Many people desire a universe with God. However, that is only because they were manipulated (through social forces) to acquire such a desire. By eliminating the desire that God exists and that one is serving God, and one eliminates the psychological dependence on serving God – a psychological dependence on a fiction. There is just as little reason to argue for a psychological dependence on any of these levitating superturtles, or on the ‘internalist’ system that Davies defends. It need not matter – except in the sense of who wins the Superbowl matters, as a private interest of no overwhelming importance.

In short, what I am talking about is adopting a set of desires such that one simply has an aversion to living in a universe that is not grounded on levitating superturtle T - when the odds are increadibly low that levitating superturtle T exists. This aversion to living in any other universe is an aversion that is learned, and learning an aversion to reality is somewhat problematic at best.

To understand the question of valuing different options, I would like to use a different metaphor. Instead of elephants standing on turtles, I would like to ask you to picture in your mind a scene in which there are a group of actors on a stage. Some objects around them are illuminated, but there is darkness heading off in all directions. There may be things out there in the darkness, but they cannot be seen.

Our agents speculate what might be out there. However, they have no evidence to draw upon. They can only guess.

Because they have no evidence, any guess they make will almost certainly be wrong.

What is wrong with peering out into the darkness and, when asked, “What’s out there?” answering, “I have no idea. It’s dark. I will describe as well as possible anything I can see, but I see no reason to describe what I cannot see.”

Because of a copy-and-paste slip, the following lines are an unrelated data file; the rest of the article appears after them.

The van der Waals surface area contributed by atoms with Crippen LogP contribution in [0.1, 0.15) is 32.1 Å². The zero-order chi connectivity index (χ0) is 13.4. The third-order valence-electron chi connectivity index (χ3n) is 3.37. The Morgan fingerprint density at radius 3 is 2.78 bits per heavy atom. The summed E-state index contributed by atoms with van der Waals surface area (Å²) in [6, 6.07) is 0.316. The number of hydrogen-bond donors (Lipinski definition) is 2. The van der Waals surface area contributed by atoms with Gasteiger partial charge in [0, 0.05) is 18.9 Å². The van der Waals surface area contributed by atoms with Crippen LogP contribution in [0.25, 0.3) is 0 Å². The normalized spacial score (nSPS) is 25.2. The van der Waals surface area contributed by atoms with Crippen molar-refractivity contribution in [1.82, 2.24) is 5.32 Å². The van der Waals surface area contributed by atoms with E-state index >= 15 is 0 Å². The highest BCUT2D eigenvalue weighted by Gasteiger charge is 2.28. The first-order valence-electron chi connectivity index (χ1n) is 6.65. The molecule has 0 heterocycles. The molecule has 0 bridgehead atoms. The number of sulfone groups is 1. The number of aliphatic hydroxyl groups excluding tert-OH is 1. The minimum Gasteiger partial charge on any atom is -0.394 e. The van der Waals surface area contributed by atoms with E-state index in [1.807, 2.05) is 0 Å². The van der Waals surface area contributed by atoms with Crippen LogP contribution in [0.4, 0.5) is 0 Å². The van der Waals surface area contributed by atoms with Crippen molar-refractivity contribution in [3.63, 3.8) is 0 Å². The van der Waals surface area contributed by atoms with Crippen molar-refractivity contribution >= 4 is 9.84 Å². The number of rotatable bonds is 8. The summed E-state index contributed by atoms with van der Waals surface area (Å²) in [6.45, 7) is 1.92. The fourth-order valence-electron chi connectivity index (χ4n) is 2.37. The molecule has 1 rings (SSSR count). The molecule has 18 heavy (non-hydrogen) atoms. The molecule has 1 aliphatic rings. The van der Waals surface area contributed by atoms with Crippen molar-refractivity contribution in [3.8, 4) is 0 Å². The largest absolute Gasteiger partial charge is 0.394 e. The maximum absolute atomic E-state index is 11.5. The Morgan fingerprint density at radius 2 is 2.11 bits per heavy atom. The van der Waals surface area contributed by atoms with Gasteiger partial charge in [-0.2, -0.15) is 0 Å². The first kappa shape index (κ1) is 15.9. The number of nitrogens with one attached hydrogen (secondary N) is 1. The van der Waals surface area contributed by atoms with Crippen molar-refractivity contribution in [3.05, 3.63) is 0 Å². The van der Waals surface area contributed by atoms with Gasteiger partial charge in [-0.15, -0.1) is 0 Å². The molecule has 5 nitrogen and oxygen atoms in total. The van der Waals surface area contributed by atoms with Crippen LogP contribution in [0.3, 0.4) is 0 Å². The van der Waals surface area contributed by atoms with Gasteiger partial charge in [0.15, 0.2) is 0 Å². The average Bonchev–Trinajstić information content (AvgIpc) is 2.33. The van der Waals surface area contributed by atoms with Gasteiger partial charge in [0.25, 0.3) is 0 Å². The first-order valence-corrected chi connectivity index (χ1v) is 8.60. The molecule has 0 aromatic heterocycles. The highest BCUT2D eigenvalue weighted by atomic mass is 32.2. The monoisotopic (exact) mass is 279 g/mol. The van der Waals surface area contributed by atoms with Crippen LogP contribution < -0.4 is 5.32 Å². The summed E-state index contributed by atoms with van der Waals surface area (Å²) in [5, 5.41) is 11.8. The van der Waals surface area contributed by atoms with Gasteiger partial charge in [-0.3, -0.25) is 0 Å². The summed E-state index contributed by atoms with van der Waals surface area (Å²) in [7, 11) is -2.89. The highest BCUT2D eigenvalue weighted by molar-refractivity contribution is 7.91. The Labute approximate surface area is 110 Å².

If we mix our metaphors – if we can see the elephant, we say that there is an elephant. If we can see the turtle, we say that there is a turtle. If asked what the turtle is standing on, and we cannot see that far, we do not postulate God or a levitating superturtle or turtles all the way down. We simply say, “I do not know.”


This may be thought of as a recipe for agnosticism, but it is not.

To see that, imagine a super deck of cards. This deck has one billion suits, each with one billion and thee cards (cards numbered 1 (ace) though 1,000,000,000 plus the jack, queen, and king of each suit.

A card is drawn from the deck.

I ask you, “Can you prove that the card drawn is not the king of hearts?”

You will answer that you cannot prove that.

Okay, now, the next question. Do you believe that the drawn card is the king of hearts?

A rational person would be able to answer, “Almost certainly not.” In fact, the chance that the drawn card is the King of Hearts is less than a great many things that you gamble on every day. Its chances are low enough that it is reasonable to call oneself an atheist - to hold that the existence of a God is so unlikely (not false, but tremendously unlikely) so as to defy serious consideration.

As it turns out, those who argue that the drawn card is the King of Hearts, and defend it on faith, then go and say, “Because the drawn card is the king of hearts, we may legitimately rob the following people of life, liberty, and/or happiness.” They use a premise that is almost certainly false to justify real-world harms.

Pascal’s Wager

This discussion then leads us into Pascal’s Wager. This argument states that, if you compare the huge costs of being wrong (if God condemns to eternal suffering those who do not believe in Him) to the small costs of being right, it is rational to do what one can to believe in God.

Unfortunately, Pascal’s Wager assumes that there are only two options; (1) eternal hell for not believing in God, or (2) entrance into heaven.

With our huge deck of metaphorical cards, we must consider other options.

We must consider the possibility that there is a God. However, this God gave us a brain and wanted us to use it. The faith-based thinker hears God tell him, “I saw these religions come up and sweep the land. I could have stepped forward and say, ‘Don’t believe them.’ However, if I had done that, you would never have learned to think for yourselves. This was my ultimate test – to see if you would follow self-professed prophets uttering nonsense, or whether you will use reason to see through this religious nonsense and come to me with a thinking mind, or whether you would shut off and throw away this gift of a brain that I gave you. These people have devoted their lives to reason. They used the brain that I gave them. You, however, have not. I have no use for you.”